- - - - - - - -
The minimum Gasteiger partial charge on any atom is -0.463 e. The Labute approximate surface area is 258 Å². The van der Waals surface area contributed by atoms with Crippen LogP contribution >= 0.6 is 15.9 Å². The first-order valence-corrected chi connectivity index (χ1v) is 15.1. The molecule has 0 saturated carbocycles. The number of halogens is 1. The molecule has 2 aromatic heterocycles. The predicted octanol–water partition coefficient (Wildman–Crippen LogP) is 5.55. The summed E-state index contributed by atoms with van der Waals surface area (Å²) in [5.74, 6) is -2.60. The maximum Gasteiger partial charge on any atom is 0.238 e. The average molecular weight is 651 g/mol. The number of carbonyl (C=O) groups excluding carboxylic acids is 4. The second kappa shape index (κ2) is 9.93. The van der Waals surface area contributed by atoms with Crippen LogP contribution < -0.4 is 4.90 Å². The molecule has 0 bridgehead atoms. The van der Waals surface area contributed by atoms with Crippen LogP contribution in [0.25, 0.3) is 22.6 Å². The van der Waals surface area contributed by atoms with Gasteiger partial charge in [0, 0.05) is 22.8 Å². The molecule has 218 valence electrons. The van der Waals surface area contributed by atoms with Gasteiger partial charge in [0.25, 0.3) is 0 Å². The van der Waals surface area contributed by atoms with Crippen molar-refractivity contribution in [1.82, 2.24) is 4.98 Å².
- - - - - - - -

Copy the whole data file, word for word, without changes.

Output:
The minimum Gasteiger partial charge on any atom is -0.463 e. The Labute approximate surface area is 258 Å². The van der Waals surface area contributed by atoms with Crippen LogP contribution >= 0.6 is 15.9 Å². The first-order valence-corrected chi connectivity index (χ1v) is 15.1. The molecule has 0 saturated carbocycles. The number of halogens is 1. The molecule has 2 aromatic heterocycles. The predicted octanol–water partition coefficient (Wildman–Crippen LogP) is 5.55. The summed E-state index contributed by atoms with van der Waals surface area (Å²) in [5.74, 6) is -2.60. The maximum Gasteiger partial charge on any atom is 0.238 e. The average molecular weight is 651 g/mol. The number of carbonyl (C=O) groups excluding carboxylic acids is 4. The second kappa shape index (κ2) is 9.93. The van der Waals surface area contributed by atoms with Crippen LogP contribution < -0.4 is 4.90 Å². The molecule has 0 bridgehead atoms. The van der Waals surface area contributed by atoms with Crippen LogP contribution in [0.25, 0.3) is 22.6 Å². The van der Waals surface area contributed by atoms with Gasteiger partial charge in [0, 0.05) is 22.8 Å². The molecule has 218 valence electrons. The van der Waals surface area contributed by atoms with Gasteiger partial charge in [0.25, 0.3) is 0 Å². The van der Waals surface area contributed by atoms with Crippen molar-refractivity contribution in [1.82, 2.24) is 4.98 Å².